When it comes to Open Championship qualifying, Sam Locke is becoming a bit of a dab hand at this nail-nibbling, mind mangling process.

A year ago as an amateur, the young Aberdonian came through the 36-hole shoot-out for the showpiece at Carnoustie and went on to win the silver medal as the leading player from the unpaid ranks.

Now a professional, the 20-year-old earned another crack at golf’s oldest major as he held his nerve again at Fairmont St Andrews to book a tee-time for Royal Portrush with a six-under 134 after a 69 and a 67.

On a good day for the Scots on the outskirts of the Auld Grey Toun, Fife’s Connor Syme also claimed one of just three Open places on offer with a pair of 67s which left him second behind the highly-rated US amateur, Brandon Wu, who topped the order on nine-under.

Locke’s mentor, Paul Lawrie, famously came through final qualifying 20 years ago and won the Claret Jug at Carnoustie in 1999.

“Well, wouldn’t that be a story,” said Locke with a chuckle when mischievously asked about emulating that feat. The golf writers really need to behave themselves.

Having put himself in the early mix with that opening 69, Locke began his second round from the 10th tee and was immediately on the back foot with a wayward drive.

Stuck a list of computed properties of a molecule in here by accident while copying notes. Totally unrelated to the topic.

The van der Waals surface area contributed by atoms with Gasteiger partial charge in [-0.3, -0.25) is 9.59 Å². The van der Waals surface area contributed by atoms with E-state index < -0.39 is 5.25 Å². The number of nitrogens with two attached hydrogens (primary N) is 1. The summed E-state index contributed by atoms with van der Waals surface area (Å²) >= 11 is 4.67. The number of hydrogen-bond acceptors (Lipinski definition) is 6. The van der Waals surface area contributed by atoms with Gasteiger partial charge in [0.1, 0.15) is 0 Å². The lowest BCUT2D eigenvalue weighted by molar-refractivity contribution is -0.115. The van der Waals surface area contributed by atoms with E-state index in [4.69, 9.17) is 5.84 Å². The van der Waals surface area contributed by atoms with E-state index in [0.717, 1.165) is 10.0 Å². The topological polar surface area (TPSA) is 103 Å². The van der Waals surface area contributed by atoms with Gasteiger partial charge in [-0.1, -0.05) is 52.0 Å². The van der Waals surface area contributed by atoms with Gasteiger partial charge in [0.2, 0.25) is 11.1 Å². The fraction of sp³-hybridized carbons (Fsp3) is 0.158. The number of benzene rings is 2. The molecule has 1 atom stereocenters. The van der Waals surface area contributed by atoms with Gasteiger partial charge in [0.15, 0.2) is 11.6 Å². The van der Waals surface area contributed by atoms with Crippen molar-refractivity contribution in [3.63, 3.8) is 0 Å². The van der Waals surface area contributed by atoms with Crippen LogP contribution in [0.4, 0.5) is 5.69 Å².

“As soon as I hit it, I thought it was a lost ball,” he said. Fortunately, it wasn’t and Locke mounted a fine salvage operation from the rough to save his par.

The significance of that moment was heightened on the next hole when he flighted a 7-iron into six feet and made an eagle. “It shows what momentum can do in this game,” he said of those key moments.

With the tension mounting, Locke needed to make another cracking up-and-down from over a wall on his last hole to confirm his qualification.

Lawrie missed last year’s Open due to injury but, all being well, he’ll get to enjoy the 20th anniversary of his win in the company of his young protégé.

“I knew I wasn’t far away from doing something good this season and thankfully I picked the right day to do it,” added Locke of a topsy-turvy year.

Syme, who reached the semi-finals of the Amateur Championship at Portrush in 2014, survived something of an international incident to secure his second Open appearance in three years.

Syme objected to distracting noises being made by Spanish playing partner Eugenio Lopez-Chacarra’s caddie.

“It was a heated discussion but I don’t want it to overshadow a very good day,” said Syme. “We spoke at the end and were were fine. I was just pleased I didn’t let it affect me.”